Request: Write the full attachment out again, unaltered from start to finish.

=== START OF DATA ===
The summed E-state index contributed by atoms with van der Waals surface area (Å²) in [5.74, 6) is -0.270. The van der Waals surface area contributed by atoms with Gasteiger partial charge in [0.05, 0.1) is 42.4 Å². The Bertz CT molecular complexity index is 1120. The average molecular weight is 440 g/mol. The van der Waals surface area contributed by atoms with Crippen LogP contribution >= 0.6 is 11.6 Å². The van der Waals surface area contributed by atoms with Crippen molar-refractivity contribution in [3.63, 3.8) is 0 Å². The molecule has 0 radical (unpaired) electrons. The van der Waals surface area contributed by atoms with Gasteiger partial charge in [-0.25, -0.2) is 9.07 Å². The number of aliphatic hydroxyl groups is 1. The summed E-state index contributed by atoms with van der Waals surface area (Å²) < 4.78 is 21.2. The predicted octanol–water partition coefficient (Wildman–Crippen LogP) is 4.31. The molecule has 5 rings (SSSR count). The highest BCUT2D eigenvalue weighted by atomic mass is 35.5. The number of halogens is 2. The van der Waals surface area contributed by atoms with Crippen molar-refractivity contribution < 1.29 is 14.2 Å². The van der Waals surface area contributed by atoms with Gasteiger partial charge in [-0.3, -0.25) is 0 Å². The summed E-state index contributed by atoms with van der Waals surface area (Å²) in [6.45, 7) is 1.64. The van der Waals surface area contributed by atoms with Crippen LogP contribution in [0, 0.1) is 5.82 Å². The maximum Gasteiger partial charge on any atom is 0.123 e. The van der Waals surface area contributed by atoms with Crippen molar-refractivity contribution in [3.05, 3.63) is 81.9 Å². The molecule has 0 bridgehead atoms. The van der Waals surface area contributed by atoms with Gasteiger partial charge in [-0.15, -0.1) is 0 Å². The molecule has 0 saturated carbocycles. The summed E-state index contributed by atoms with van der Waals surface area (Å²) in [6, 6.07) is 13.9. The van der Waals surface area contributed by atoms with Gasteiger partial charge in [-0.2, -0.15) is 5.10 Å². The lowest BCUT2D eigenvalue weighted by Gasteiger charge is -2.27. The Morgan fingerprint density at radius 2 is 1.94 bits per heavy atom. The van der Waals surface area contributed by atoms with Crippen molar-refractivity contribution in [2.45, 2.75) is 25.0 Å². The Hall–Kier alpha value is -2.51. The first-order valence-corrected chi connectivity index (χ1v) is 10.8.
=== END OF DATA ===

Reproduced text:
The summed E-state index contributed by atoms with van der Waals surface area (Å²) in [5.74, 6) is -0.270. The van der Waals surface area contributed by atoms with Gasteiger partial charge in [0.05, 0.1) is 42.4 Å². The Bertz CT molecular complexity index is 1120. The average molecular weight is 440 g/mol. The van der Waals surface area contributed by atoms with Crippen LogP contribution >= 0.6 is 11.6 Å². The van der Waals surface area contributed by atoms with Crippen molar-refractivity contribution in [3.63, 3.8) is 0 Å². The molecule has 0 radical (unpaired) electrons. The van der Waals surface area contributed by atoms with Gasteiger partial charge in [-0.25, -0.2) is 9.07 Å². The number of aliphatic hydroxyl groups is 1. The summed E-state index contributed by atoms with van der Waals surface area (Å²) < 4.78 is 21.2. The predicted octanol–water partition coefficient (Wildman–Crippen LogP) is 4.31. The molecule has 5 rings (SSSR count). The highest BCUT2D eigenvalue weighted by atomic mass is 35.5. The number of halogens is 2. The van der Waals surface area contributed by atoms with Crippen molar-refractivity contribution < 1.29 is 14.2 Å². The van der Waals surface area contributed by atoms with Gasteiger partial charge in [-0.3, -0.25) is 0 Å². The summed E-state index contributed by atoms with van der Waals surface area (Å²) in [6.45, 7) is 1.64. The van der Waals surface area contributed by atoms with Crippen LogP contribution in [0, 0.1) is 5.82 Å². The maximum Gasteiger partial charge on any atom is 0.123 e. The van der Waals surface area contributed by atoms with Crippen molar-refractivity contribution in [3.05, 3.63) is 81.9 Å². The molecule has 0 bridgehead atoms. The van der Waals surface area contributed by atoms with Gasteiger partial charge in [-0.15, -0.1) is 0 Å². The molecule has 0 saturated carbocycles. The summed E-state index contributed by atoms with van der Waals surface area (Å²) in [6, 6.07) is 13.9. The van der Waals surface area contributed by atoms with Gasteiger partial charge in [-0.2, -0.15) is 5.10 Å². The lowest BCUT2D eigenvalue weighted by Gasteiger charge is -2.27. The Morgan fingerprint density at radius 2 is 1.94 bits per heavy atom. The van der Waals surface area contributed by atoms with Crippen molar-refractivity contribution in [2.45, 2.75) is 25.0 Å². The Hall–Kier alpha value is -2.51. The first-order valence-corrected chi connectivity index (χ1v) is 10.8.